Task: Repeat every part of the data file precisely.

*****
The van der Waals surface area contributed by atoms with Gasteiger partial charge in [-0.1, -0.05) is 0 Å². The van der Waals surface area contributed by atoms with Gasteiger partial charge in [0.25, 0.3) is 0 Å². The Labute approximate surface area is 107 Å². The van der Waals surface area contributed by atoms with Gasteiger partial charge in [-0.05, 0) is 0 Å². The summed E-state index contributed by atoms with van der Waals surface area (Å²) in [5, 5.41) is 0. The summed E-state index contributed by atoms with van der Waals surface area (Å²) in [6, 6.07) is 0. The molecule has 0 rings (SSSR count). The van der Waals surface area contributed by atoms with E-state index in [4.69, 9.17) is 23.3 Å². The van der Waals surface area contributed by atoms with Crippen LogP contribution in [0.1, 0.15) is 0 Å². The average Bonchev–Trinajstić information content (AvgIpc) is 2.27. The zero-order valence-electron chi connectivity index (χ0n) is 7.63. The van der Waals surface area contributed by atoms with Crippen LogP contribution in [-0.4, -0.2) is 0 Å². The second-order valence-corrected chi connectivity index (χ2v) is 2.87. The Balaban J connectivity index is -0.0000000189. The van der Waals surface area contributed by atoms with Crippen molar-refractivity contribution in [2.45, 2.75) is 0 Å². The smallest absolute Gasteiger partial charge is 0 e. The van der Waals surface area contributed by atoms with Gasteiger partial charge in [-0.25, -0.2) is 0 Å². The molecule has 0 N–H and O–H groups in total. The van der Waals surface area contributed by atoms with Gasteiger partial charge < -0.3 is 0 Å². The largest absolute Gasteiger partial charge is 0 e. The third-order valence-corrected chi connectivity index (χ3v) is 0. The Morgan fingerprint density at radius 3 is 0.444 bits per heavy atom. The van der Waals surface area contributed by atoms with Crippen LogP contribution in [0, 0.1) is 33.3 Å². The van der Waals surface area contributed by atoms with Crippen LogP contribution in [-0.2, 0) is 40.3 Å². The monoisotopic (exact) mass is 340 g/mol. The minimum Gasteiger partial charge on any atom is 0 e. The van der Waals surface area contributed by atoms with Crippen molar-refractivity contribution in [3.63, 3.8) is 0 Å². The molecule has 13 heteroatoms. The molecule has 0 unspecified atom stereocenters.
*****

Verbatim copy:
The van der Waals surface area contributed by atoms with Gasteiger partial charge in [-0.1, -0.05) is 0 Å². The van der Waals surface area contributed by atoms with Gasteiger partial charge in [0.25, 0.3) is 0 Å². The Labute approximate surface area is 107 Å². The van der Waals surface area contributed by atoms with Gasteiger partial charge in [-0.05, 0) is 0 Å². The summed E-state index contributed by atoms with van der Waals surface area (Å²) in [5, 5.41) is 0. The summed E-state index contributed by atoms with van der Waals surface area (Å²) in [6, 6.07) is 0. The molecule has 0 rings (SSSR count). The van der Waals surface area contributed by atoms with E-state index in [4.69, 9.17) is 23.3 Å². The van der Waals surface area contributed by atoms with Crippen LogP contribution in [0.1, 0.15) is 0 Å². The average Bonchev–Trinajstić information content (AvgIpc) is 2.27. The zero-order valence-electron chi connectivity index (χ0n) is 7.63. The van der Waals surface area contributed by atoms with Crippen LogP contribution in [-0.4, -0.2) is 0 Å². The second-order valence-corrected chi connectivity index (χ2v) is 2.87. The Balaban J connectivity index is -0.0000000189. The van der Waals surface area contributed by atoms with Crippen molar-refractivity contribution in [2.45, 2.75) is 0 Å². The smallest absolute Gasteiger partial charge is 0 e. The van der Waals surface area contributed by atoms with Gasteiger partial charge in [-0.25, -0.2) is 0 Å². The molecule has 0 N–H and O–H groups in total. The van der Waals surface area contributed by atoms with Gasteiger partial charge < -0.3 is 0 Å². The largest absolute Gasteiger partial charge is 0 e. The third-order valence-corrected chi connectivity index (χ3v) is 0. The Morgan fingerprint density at radius 3 is 0.444 bits per heavy atom. The van der Waals surface area contributed by atoms with Crippen LogP contribution in [0, 0.1) is 33.3 Å². The van der Waals surface area contributed by atoms with Crippen LogP contribution in [-0.2, 0) is 40.3 Å². The monoisotopic (exact) mass is 340 g/mol. The minimum Gasteiger partial charge on any atom is 0 e. The van der Waals surface area contributed by atoms with Crippen molar-refractivity contribution in [3.63, 3.8) is 0 Å². The molecule has 13 heteroatoms. The molecule has 0 unspecified atom stereocenters.